It's New Year's Eve, 1953 and I am dancing with Rita. This is the
only photo of my B&O tape recorder that I have.
Before I left, I ran up my employee account at Fona by purchasing a B&O ribbon microphone and a stand. You can imagine how much I now had to carry, the recorder weighed about 65 pounds and the stand was nearly that. They gave me a hard time in customs at Harwich,never before having seen a tape recorder and not quite knowing what it was; it didn't help—or perhaps it did—that this was where customs inspectors were trained and carefully monitored by their superiors. Well, I made it past that hurdle and to Mr. Kerpner's Guest House in Earl's Court— £2 a week, with breakfast.

I phoned Lyn Dutton, who suggested that I join him and Humph for lunch at 100 Oxford Street on the following day. It was here that the band played at night. I don't have to tell you that I was a nervous wreck, but I made it through lunch and was delighted when Humph suggested that we do the interview that afternoon and that I also record the band, informing any inquiring minds that it was for my own enjoyment.

That afternoon, I came back and managed to engage two flights of steep stairs with my heavy load. Then Humph and I sat down and I conducted my first interview, ever. I think it was also my worst ever, and that is really saying something. The tape is probably somewhere in the recesses of my catch-all closet, and it should stay there. Here, recalled verbatim, is a sample of the embarrassing exchange:

Humph: "I don't believe Bechet ever heard the sides we recorded with him.
"Don't you?"
"No, he didn't even ask for a playback in the studio."
"Didn't he?"
I have for several decades kept a discography-style list of my recorded sessions. Here are the two
        pages documenting the 1953 Humphrey Lyttleton session. Click on image to enlarge.

I think you get the picture. Things went better that evening and I still marvel at the job B&O's engineers did on their first tape recorder, It was mono, of course, but the sound was remarkably good and I was very fortunate to have placed the single microphone so that the balance was almost perfect—only Johnny Parker's piano was slightly lacking in presence. The band was in good form and when clarinetist Archie Sempel joined in and challenged Wally Fawkes on "Farewell Blues", the place erupted. Humph also played on a couple of numbers by Neva Raphaello and pianist Mike McKenzie's trio (see tape information pictured above). Those tapes are also mislaid, but very likely in my apartment. If I ever get another functioning reel-to-reel player (I'm working on it), you will hear some of these recordings, which I have never made public. Well, that isn't entirely true, because my little lie about coming to London to record material for a Danish radio show became a truth when a call to the jazz department resulted in a program featuring my London tapes. It was my very first radio experience, so the letter to Humph actually started two career paths that now have led to me doing this blog. One never knows, do one?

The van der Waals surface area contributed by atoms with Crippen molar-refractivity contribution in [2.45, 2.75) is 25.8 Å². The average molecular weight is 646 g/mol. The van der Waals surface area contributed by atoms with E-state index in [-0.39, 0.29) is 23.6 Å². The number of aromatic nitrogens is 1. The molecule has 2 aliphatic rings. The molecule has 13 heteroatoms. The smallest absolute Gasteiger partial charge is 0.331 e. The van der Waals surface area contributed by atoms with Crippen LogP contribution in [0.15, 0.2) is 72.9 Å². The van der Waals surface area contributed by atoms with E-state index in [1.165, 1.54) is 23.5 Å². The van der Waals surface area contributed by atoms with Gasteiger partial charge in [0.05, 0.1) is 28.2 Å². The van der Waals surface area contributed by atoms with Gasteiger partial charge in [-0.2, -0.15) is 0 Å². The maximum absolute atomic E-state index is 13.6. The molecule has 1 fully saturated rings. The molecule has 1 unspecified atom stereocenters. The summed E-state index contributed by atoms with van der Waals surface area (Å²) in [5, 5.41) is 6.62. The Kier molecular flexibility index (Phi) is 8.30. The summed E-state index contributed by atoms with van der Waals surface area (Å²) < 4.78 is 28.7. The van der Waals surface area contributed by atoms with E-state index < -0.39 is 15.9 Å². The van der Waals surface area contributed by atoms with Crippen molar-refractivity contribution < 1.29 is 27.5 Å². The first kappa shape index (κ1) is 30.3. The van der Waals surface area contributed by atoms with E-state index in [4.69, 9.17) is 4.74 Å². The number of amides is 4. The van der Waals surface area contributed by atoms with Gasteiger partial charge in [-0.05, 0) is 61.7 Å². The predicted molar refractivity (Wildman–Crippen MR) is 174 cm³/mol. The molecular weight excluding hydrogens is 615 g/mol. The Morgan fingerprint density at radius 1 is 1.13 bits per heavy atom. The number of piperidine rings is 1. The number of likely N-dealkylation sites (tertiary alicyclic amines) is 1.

I was leaving to return to Denmark the following morning, so Humph suggested that I leave my tape recorder in the cloakroom at Mack's overnight and pick it up on my way to Liverpool Street Station. Great idea, but not one without consequences.

When I came to pick up the recorder, I was asked for my cloak room check, but none had been issued me, so they called in one of those uniformed retirees that always seem to work at these places. He looked at the machine and decided that it was probably expensive, whatever it was. I explained what it was and why I had left it in the cloakroom, but the old man wasn't really buying my story. I told him that I could describe in detail what we would see when the cover was removed, but he held his ground. Then a young waitress popped up and solved the problem. She had been there the night before, as a guest, and she had seen me with Mr. Lyttleton and that machine. The old man was convinced by her testimony, so I had my machine back, but valuable time had been lost, so I arrived at Liverpool Street Station just as my train was pulling out!

Liverpool Street Station